TypeError: can only concatenate list (not "tuple") to list

Jean-Michel Pichavant jeanmichel at sequans.com
Mon Jan 4 14:36:25 CET 2010


Gabriel Genellina wrote:
> En Mon, 04 Jan 2010 05:24:56 -0300, David Williams 
> <david at bibliolabs.com> escribió:
>
>>> py> [1,2,3] + (4,5)
>>> Traceback (most recent call last):
>>>      File "<stdin>", line 1, in <module>
>>> TypeError: can only concatenate list (not "tuple") to list
>>>
>>> In-place addition += does work:
>>>
>>> py> a = [1,2,3]
>>> py> a += (4,5)
>>> py> a
>>> [1, 2, 3, 4, 5]
>>
>> I guess to expand a bit more on what I said...  What should the 
>> result be?
>>  A list or a tuple?  The reason += works is because the end result is
>> clear; a list.  But it is ambiguous in the case of concatenation: did 
>> you
>> want a tuple or a list?
>
> Uhm... it seems "obvious" to me that [1,2,3] + (4,5) should be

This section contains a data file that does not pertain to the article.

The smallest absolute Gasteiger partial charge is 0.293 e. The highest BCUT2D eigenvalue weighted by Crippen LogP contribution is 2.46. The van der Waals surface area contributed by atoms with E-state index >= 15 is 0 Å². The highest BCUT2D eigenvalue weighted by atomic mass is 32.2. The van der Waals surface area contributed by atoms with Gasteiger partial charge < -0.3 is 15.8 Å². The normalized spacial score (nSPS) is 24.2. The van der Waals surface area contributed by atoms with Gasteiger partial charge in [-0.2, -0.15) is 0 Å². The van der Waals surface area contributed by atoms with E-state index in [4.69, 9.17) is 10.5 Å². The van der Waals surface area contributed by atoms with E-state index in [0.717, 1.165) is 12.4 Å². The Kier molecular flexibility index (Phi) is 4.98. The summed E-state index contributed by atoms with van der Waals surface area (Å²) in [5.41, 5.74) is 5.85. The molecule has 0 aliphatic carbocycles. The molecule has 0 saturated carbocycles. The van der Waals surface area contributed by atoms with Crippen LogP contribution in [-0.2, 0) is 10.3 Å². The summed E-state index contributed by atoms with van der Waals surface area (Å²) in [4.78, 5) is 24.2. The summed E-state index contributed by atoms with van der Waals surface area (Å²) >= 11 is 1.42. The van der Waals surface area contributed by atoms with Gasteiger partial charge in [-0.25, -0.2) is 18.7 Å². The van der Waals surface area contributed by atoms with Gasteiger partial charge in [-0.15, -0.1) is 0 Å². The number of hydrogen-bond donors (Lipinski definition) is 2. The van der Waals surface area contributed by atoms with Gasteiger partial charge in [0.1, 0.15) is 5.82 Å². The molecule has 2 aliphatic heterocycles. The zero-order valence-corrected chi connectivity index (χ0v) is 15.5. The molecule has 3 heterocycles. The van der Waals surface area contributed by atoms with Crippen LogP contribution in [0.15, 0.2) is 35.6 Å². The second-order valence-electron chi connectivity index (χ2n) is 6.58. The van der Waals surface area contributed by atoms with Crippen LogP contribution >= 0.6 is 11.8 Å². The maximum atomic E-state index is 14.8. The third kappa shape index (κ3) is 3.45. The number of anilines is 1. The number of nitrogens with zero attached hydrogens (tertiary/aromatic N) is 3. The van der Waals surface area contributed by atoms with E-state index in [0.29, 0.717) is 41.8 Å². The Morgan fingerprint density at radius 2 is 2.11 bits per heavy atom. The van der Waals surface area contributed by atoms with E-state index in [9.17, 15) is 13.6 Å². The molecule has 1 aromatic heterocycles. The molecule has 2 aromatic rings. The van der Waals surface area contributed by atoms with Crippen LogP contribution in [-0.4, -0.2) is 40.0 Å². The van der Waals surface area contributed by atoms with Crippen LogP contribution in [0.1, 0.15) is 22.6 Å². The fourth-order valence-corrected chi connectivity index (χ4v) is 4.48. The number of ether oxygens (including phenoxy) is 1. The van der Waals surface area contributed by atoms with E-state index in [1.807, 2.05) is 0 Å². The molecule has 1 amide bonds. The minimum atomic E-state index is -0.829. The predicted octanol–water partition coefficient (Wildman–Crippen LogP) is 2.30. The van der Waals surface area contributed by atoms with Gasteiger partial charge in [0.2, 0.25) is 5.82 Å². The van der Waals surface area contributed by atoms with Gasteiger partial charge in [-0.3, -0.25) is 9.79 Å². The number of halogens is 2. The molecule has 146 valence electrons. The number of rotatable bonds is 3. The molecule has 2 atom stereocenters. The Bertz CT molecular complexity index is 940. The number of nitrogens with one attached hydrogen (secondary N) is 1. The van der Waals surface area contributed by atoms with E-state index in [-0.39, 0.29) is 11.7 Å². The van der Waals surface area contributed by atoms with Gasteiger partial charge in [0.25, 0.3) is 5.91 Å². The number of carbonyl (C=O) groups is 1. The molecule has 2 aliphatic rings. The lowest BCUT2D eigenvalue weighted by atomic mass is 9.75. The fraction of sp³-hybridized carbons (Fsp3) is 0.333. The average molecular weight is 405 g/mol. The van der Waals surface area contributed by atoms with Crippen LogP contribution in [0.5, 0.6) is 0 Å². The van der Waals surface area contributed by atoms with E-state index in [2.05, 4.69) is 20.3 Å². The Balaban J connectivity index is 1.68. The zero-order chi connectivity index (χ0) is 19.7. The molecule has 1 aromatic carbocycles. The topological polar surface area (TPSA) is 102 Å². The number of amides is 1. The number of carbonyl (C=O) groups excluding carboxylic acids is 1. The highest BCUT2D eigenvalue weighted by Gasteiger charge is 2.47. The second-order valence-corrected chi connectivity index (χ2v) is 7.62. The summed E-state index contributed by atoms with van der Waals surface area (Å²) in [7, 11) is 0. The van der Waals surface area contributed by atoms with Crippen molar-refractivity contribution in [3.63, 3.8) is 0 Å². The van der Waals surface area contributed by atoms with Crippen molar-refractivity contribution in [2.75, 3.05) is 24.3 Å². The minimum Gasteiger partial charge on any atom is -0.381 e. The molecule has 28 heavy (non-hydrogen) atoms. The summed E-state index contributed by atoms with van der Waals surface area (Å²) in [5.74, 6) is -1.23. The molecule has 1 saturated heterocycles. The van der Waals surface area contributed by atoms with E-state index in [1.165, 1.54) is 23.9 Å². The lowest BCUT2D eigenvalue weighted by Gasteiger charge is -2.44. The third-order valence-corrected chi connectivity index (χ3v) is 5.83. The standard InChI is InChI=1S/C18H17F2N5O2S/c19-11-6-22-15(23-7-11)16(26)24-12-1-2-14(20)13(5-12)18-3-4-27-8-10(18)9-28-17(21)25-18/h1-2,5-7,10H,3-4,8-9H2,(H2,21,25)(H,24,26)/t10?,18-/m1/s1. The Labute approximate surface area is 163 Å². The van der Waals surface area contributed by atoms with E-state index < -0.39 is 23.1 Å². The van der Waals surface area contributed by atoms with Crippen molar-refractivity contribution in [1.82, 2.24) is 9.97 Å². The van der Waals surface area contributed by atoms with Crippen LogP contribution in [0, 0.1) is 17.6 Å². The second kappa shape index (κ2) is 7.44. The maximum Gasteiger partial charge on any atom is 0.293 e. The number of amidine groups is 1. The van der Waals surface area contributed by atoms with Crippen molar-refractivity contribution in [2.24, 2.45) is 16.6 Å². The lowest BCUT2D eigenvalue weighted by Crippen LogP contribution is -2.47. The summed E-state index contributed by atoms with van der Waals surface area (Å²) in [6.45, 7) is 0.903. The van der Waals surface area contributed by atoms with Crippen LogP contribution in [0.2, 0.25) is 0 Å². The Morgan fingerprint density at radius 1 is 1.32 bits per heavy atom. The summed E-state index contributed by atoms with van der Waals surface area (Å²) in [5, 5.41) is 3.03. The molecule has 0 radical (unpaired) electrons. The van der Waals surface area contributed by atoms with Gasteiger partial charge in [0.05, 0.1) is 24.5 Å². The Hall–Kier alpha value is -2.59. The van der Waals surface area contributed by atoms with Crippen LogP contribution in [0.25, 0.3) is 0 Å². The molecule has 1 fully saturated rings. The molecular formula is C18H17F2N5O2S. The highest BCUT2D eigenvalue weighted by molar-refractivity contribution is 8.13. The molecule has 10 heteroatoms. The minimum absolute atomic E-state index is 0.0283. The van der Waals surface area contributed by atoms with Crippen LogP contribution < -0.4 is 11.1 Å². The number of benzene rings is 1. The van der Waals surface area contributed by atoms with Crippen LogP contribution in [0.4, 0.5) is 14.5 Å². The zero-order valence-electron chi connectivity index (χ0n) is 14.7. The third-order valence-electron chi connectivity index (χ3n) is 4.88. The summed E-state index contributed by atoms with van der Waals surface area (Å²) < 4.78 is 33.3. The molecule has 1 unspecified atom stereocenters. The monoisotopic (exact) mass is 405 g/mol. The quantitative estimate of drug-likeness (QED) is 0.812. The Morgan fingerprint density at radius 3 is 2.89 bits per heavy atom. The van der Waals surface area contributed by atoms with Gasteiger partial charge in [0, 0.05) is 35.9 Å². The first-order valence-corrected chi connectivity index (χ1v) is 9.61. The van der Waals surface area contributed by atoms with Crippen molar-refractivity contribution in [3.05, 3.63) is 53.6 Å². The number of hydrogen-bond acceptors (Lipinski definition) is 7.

> [1,2,3,4,5]. A list. That's what I would expect, although I cannot 
> explain why is it *so* obvious to me.
> Given that 2 + 3.5, and 'abc' + u'def' both return an instance of 
> their right operand's type, I should probably revise my preconceptions...
>
Haa... The well known 'obviousness theorem' :o) by which everything that 
I say becomes true. Best theorem ever.
I'm really surprised that s = [1,2,3] ; s += (4,5) works fine. 
Semantically, it is adding 2 operands of different type, this is not 
very smart.
As variales have no predefined type and can change over statements, it 
would be unwise to assume that s += (4,5) should produce a list.

JM





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